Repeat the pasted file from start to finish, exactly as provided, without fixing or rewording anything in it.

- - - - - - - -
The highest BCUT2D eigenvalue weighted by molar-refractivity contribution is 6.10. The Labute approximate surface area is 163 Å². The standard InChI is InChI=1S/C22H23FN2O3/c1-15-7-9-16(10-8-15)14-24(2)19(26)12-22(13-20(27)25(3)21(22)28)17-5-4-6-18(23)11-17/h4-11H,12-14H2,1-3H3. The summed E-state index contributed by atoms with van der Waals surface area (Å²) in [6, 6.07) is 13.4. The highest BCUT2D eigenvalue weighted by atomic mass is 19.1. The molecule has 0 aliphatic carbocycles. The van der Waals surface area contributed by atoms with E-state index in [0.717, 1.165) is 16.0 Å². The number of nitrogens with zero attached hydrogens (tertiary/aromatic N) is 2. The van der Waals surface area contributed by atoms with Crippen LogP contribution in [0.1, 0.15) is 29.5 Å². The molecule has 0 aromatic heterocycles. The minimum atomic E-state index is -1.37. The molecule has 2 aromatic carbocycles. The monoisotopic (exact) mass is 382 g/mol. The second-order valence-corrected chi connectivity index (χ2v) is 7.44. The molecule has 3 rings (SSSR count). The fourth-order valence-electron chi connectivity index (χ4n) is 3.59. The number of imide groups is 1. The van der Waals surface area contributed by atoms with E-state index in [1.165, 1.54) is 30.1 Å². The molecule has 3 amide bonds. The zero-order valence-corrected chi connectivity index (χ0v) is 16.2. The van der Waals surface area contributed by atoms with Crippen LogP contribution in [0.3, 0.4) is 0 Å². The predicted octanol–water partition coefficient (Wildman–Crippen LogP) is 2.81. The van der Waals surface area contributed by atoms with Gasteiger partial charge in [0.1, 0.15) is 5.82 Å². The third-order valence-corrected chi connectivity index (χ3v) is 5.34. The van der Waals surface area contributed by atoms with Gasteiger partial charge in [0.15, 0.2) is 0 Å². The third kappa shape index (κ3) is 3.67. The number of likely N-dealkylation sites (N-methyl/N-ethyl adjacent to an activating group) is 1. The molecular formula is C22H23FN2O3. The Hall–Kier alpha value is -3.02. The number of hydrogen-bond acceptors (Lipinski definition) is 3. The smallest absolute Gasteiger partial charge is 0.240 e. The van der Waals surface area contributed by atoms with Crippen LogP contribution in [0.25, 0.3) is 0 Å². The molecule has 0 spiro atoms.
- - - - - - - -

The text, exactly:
The highest BCUT2D eigenvalue weighted by molar-refractivity contribution is 6.10. The Labute approximate surface area is 163 Å². The standard InChI is InChI=1S/C22H23FN2O3/c1-15-7-9-16(10-8-15)14-24(2)19(26)12-22(13-20(27)25(3)21(22)28)17-5-4-6-18(23)11-17/h4-11H,12-14H2,1-3H3. The summed E-state index contributed by atoms with van der Waals surface area (Å²) in [6, 6.07) is 13.4. The highest BCUT2D eigenvalue weighted by atomic mass is 19.1. The molecule has 0 aliphatic carbocycles. The van der Waals surface area contributed by atoms with E-state index in [0.717, 1.165) is 16.0 Å². The number of nitrogens with zero attached hydrogens (tertiary/aromatic N) is 2. The van der Waals surface area contributed by atoms with Crippen LogP contribution in [0.1, 0.15) is 29.5 Å². The molecule has 0 aromatic heterocycles. The minimum atomic E-state index is -1.37. The molecule has 2 aromatic carbocycles. The monoisotopic (exact) mass is 382 g/mol. The second-order valence-corrected chi connectivity index (χ2v) is 7.44. The molecule has 3 rings (SSSR count). The fourth-order valence-electron chi connectivity index (χ4n) is 3.59. The number of imide groups is 1. The van der Waals surface area contributed by atoms with E-state index in [1.165, 1.54) is 30.1 Å². The molecule has 3 amide bonds. The zero-order valence-corrected chi connectivity index (χ0v) is 16.2. The van der Waals surface area contributed by atoms with Crippen LogP contribution in [0.3, 0.4) is 0 Å². The predicted octanol–water partition coefficient (Wildman–Crippen LogP) is 2.81. The van der Waals surface area contributed by atoms with Gasteiger partial charge in [0.1, 0.15) is 5.82 Å². The third-order valence-corrected chi connectivity index (χ3v) is 5.34. The van der Waals surface area contributed by atoms with Gasteiger partial charge in [0.15, 0.2) is 0 Å². The third kappa shape index (κ3) is 3.67. The number of likely N-dealkylation sites (N-methyl/N-ethyl adjacent to an activating group) is 1. The molecular formula is C22H23FN2O3. The Hall–Kier alpha value is -3.02. The number of hydrogen-bond acceptors (Lipinski definition) is 3. The smallest absolute Gasteiger partial charge is 0.240 e. The van der Waals surface area contributed by atoms with Crippen LogP contribution in [0.25, 0.3) is 0 Å². The molecule has 0 spiro atoms.